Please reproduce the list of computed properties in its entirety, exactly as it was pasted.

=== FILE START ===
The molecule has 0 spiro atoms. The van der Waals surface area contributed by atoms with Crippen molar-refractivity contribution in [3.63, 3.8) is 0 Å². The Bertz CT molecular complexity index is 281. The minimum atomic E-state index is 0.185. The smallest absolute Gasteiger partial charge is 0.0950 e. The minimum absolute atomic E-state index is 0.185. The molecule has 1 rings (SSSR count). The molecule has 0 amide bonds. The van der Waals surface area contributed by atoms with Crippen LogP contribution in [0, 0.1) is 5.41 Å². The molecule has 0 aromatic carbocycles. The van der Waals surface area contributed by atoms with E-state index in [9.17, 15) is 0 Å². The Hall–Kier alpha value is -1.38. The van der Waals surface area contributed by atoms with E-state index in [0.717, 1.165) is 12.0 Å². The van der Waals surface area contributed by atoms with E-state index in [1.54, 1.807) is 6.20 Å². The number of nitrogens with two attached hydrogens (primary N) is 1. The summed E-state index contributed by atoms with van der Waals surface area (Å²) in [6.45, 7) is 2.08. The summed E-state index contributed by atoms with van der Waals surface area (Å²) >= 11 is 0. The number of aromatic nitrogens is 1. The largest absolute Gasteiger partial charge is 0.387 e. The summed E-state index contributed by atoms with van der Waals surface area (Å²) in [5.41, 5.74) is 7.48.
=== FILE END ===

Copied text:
The molecule has 0 spiro atoms. The van der Waals surface area contributed by atoms with Crippen molar-refractivity contribution in [3.63, 3.8) is 0 Å². The Bertz CT molecular complexity index is 281. The minimum atomic E-state index is 0.185. The smallest absolute Gasteiger partial charge is 0.0950 e. The minimum absolute atomic E-state index is 0.185. The molecule has 1 rings (SSSR count). The molecule has 0 amide bonds. The van der Waals surface area contributed by atoms with Crippen LogP contribution in [0, 0.1) is 5.41 Å². The molecule has 0 aromatic carbocycles. The van der Waals surface area contributed by atoms with E-state index in [9.17, 15) is 0 Å². The Hall–Kier alpha value is -1.38. The van der Waals surface area contributed by atoms with E-state index in [0.717, 1.165) is 12.0 Å². The van der Waals surface area contributed by atoms with E-state index in [1.54, 1.807) is 6.20 Å². The number of nitrogens with two attached hydrogens (primary N) is 1. The summed E-state index contributed by atoms with van der Waals surface area (Å²) in [6.45, 7) is 2.08. The summed E-state index contributed by atoms with van der Waals surface area (Å²) >= 11 is 0. The number of aromatic nitrogens is 1. The largest absolute Gasteiger partial charge is 0.387 e. The summed E-state index contributed by atoms with van der Waals surface area (Å²) in [5.41, 5.74) is 7.48.